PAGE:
11
   

Morality is not about behavior.

 
 
Reply Sun 18 Jul, 2010 11:20 am
Many of the threads I am in have to do, in some way or another, about morality. It seems to me that in these discussion, a common mistake is made when asking me a question about my sense of morality.

The question is phrased... "Would you sleep with that attractive movie star?"

This question has nothing to do with my sense of morality. I have no question that, as I have made marriage vows, it would be immoral for me to sleep with anyone other then my wife. So the question then has nothing to do with my understanding of morality... many people (if not all) do things that they understand to be immoral.

So there two completely different questions.

1) What is your system of morality (or rules do you use to distinguish between right or wrong)?
2) How do you behave.

Many of the arguments about morality seem to imply that most people act completely in accordance with their own morals. I believe this is completely false... I know that I sometimes do things I know is wrong. And, I know enough people to believe that acting against one's own morals is quite common.

Humans have the ability to justify any behavior by bending, twisting or even changing their own understanding of morality in a way to justify whatever they did. To me this is a bad thing to do. It is self-delusion, and heck; when I do something I know I shouldn't, I figure I should at least own up to it.

When I use the term morality-- I use it to signify what I understand to be right and wrong. For the most part, my behavior matches with this, but it doesn't have to. I can have a strong sense of right and wrong, and still do things I believe are wrong. Or I could do things that you believe are wrong, but in my understanding of morality are "right".

 
djjd62
 
  1  
Reply Sun 18 Jul, 2010 11:37 am
by eliminating all the god crap, the ten commandments are a reasonable way to live

FIVE: 'Honor your father and your mother.' i think there is lee way with this one

SIX: 'You shall not murder.' pretty straight forward

SEVEN: 'You shall not commit adultery.' probably a good idea, but **** happens

EIGHT: 'You shall not steal.' again, pretty straight forward, extenuationg circumstances may apply, ie stealing food for hungry children

NINE: 'You shall not bear false witness against your neighbor.' try not to gossip, but hey, i'm only human (or so they tell me)

TEN: 'You shall not covet your neighbor's house; you shall not covet your neighbor's wife, nor his male servant, nor his female servant, nor his ox, nor his donkey, nor anything that is your neighbor's.' only a problem if it leads me to break rule #8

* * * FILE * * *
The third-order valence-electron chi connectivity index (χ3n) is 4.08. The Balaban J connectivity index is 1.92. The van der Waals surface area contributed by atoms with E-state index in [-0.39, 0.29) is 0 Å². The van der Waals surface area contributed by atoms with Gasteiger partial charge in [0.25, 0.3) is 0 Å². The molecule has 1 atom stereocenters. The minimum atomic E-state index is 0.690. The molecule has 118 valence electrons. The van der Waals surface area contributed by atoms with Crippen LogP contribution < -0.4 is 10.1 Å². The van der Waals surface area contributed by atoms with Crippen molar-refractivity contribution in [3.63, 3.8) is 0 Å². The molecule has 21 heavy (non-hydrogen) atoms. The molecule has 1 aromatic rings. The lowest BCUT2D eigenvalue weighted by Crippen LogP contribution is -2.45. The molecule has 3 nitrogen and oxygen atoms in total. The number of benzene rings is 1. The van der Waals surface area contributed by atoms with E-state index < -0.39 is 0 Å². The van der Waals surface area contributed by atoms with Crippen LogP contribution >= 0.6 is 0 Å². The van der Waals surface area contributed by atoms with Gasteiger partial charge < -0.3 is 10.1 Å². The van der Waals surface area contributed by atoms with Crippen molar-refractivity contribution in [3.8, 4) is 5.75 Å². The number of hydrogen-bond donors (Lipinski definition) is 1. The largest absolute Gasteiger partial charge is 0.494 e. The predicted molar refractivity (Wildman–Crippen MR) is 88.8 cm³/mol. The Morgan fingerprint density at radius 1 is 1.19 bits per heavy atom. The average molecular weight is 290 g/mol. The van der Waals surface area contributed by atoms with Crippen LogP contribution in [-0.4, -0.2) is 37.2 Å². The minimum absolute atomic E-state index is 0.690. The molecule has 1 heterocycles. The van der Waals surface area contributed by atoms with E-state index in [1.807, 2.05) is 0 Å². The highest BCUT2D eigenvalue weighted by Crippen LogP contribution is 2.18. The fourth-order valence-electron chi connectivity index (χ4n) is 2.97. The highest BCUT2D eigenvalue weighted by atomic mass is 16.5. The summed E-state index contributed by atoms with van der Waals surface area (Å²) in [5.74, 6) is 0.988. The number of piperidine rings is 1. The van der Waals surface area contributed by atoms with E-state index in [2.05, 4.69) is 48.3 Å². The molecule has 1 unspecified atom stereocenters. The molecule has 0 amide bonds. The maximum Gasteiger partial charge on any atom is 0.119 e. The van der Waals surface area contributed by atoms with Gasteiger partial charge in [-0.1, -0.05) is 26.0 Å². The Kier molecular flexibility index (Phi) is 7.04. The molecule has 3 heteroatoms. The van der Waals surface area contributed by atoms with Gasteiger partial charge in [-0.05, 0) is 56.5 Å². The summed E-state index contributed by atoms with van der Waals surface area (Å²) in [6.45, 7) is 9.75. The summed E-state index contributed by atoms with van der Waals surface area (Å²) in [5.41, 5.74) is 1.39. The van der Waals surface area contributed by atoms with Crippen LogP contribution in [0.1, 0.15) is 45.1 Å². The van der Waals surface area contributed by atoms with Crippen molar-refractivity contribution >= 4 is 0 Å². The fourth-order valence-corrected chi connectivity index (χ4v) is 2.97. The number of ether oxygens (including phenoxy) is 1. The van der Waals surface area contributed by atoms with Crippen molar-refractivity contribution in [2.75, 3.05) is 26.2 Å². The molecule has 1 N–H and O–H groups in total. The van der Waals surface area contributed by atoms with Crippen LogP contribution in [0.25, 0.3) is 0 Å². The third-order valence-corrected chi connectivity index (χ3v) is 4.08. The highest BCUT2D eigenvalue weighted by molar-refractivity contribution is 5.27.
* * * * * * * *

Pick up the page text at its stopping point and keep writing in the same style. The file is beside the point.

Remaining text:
ebrown p
 
  1  
Reply Sun 18 Jul, 2010 11:49 am
@djjd62,
You are off topic already DJ.

This is about the differences between your understanding of morality, and the way you behave.

Jebediah
 
  2  
Reply Sun 18 Jul, 2010 11:51 am
Some related reading:

http://www.earlymoderntexts.com/jfb/huckfinn.pdf

I don't feel like it's as 1-dimensional as you are making it out to be. Huckfinn's understanding of morality is that it is wrong of him to let Jim go free--

" I tried to make out to myself that I warn’t to blame,
because I didn’t run Jim off from his rightful owner; but it warn’t no use, conscience up
and say, every time: ‘But you knowed he was running for his freedom, and you could a
paddled ashore and told somebody.’ That was so - I couldn’t get around that, no way.
That was where it pinched. Conscience says to me: ‘What had poor Miss Watson done to
you, that you could see her nigger go off right under your eyes and never say one single
word? What did that poor old woman do to you, that you could treat her so mean? "

But clearly in this case his sympathies were correct, not his understanding of right and wrong. So that definition of morality doesn't work. There is a long history of people having ideas about what is right and wrong that are in fact incorrect. Read Himmler's comments about the holocaust for a harsh example.

You have to keep your understanding of morality open to correction.
djjd62
 
  2  
Reply Sun 18 Jul, 2010 11:54 am
@ebrown p,
not really, those six points illustrate my concept of morality

how i behave is indicated by my remarks in red, there are things i'd let slide, honouring of parents, adultery and coveting are three i don't see as being big deals

as each post is only 65000 characters, i couldn't begin to detail every one of my lapses in morality
0 Replies
 
ebrown p
 
  0  
Reply Sun 18 Jul, 2010 12:03 pm
@Jebediah,
Quote:
There is a long history of people having ideas about what is right and wrong that are in fact incorrect


This doesn't make sense to me.

No one has yet come up with a way to tell which ideas about what is right and wrong are "correct" and which are "incorrect". You have your ideas, and clearly you think people who disagree with you are "incorrect"... at least you leave open the possibility that your ideas might be the ones that are incorrect.

For this discussion, let's assume that modern Western morality is (by definition) "correct". That way we can have the interesting discussion on the topic about what it means that your behavior doesn't always match understanding of what is morally "correct".